Early Rain preacher, family endure persecution, harassment at home

Early Rain Covenant Church in China
Early Rain Covenant Church in China | Facebook/Early Rain Covenant Church

A preacher and his family from Early Rain Covenant Church, a heavily-persecuted house church in southwestern China’s Sichuan province, who continue to endure persecution by communist authorities, are now being harassed in their home, according to a report.

Dai Zhichao, the leader of “Tashui,” a small group of ERCC in Chengdu city, and his family woke up to the sound of someone banging on the door of their house last Sunday, only to find the door graffitied with the message “Pay your debt,” the U.S.-based group China Aid reported.

The keyhole on the door had been filled with glue, the group said.

At 10 a.m., someone cut off their power. Dai called the community management office, which allegedly lied to him, saying there was a circuit problem. The electricity resumed seven hours later.
In the previous week, police had detained Dai and his entire family for more than 10 hours, according to China aid.

Dai relayed his account of the ongoing harassment during a church gathering, saying, “We were scared. We were just able to open the door. When we watched outside through the peephole in the morning, we noticed those people seemed to live next door …”

“Thank you, God. We were really nervous. Now we can better understand the feeling of those who were bullied but unable to appeal for help. Thankfully we have God, or else we would be really angry. Thank you for your prayers and love. It’s back in peace for now. Please pray for God to bring us peace and protection. When they hear us worship God during Sunday services, they get angry and come attack us. Actually, they are not attacking us, but attacking Christ. God, please help us better understand the sweetness of the cross, and that the most powerful force is the Gospel.”

Over two years ago, authorities ordered the 5,000-member house church to be shut down, broke down the doors of church members’ and leaders’ homes, and arrested more than 100 people. Police continue to harass and track ERCC members today, China Aid said in a previous report.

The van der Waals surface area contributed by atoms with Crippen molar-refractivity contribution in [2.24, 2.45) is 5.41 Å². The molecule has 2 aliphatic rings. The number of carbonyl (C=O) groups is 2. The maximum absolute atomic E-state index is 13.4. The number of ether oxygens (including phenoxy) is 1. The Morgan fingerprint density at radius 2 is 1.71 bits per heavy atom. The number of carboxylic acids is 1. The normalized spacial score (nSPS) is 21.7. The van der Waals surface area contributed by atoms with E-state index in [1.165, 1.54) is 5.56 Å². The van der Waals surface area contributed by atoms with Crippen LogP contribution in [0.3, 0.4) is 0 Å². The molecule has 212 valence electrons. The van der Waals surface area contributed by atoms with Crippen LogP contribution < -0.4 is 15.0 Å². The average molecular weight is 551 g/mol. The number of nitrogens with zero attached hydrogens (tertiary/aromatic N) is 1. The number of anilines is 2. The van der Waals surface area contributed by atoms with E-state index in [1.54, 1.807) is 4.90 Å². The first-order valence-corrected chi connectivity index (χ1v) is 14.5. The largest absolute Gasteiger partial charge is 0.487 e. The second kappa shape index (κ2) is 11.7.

“House churches across China are seeing an increased harassment from church raid, crackdown on their activities, to the detention of their leaders,” Gina Goh, the U.S.-based International Christian Concern’s regional manager for Southeast Asia, said earlier. “Beijing seeks to intimidate the leaders in hopes that the churches will dissolve due to fear. Their plot will not succeed, thanks to the resiliency of the Chinese house church. They survived the Cultural Revolution, and they will survive Xi’s era as well.”

China ranks as the 17th-worst country globally when it comes to Christian persecution on Open Doors USA's 2021 World Watch List.

Open Doors, which covers persecution in over 60 countries, reports that Chinese Christians face increasing pressure from the government. From 2020 to 2021, China jumped six places on the World Watch List. Over the last three years, China has risen 26 spots on the World Watch List rankings amid a "rapidly deteriorating situation for Christians."

In recent years, there has been an increase in raids and harassment of Christians while thousands of churches have been damaged, confiscated or destroyed. Open Doors warns that laws regulating religion passed in 2018 continue to be rolled out in provinces nationwide. 

The country has also been labeled by the U.S. State Department as a “country of particular concern” for engaging in severe violations of religious freedom.

Open Doors estimates that China has more than 97 million Christians, many of whom worship in unregistered or “illegal” underground churches, such as ERCC. 

ICC documented more than 100 incidents of Christian persecution in China between July 2020 and June 2021 as the country’s communist regime seeks to forcefully convert independent religious groups into mechanisms of the Chinese Communist Party.

Earlier this year, authorities in China removed Bible apps and Christian WeChat public accounts as restrictive administrative measures on religious staff went into effect this year.

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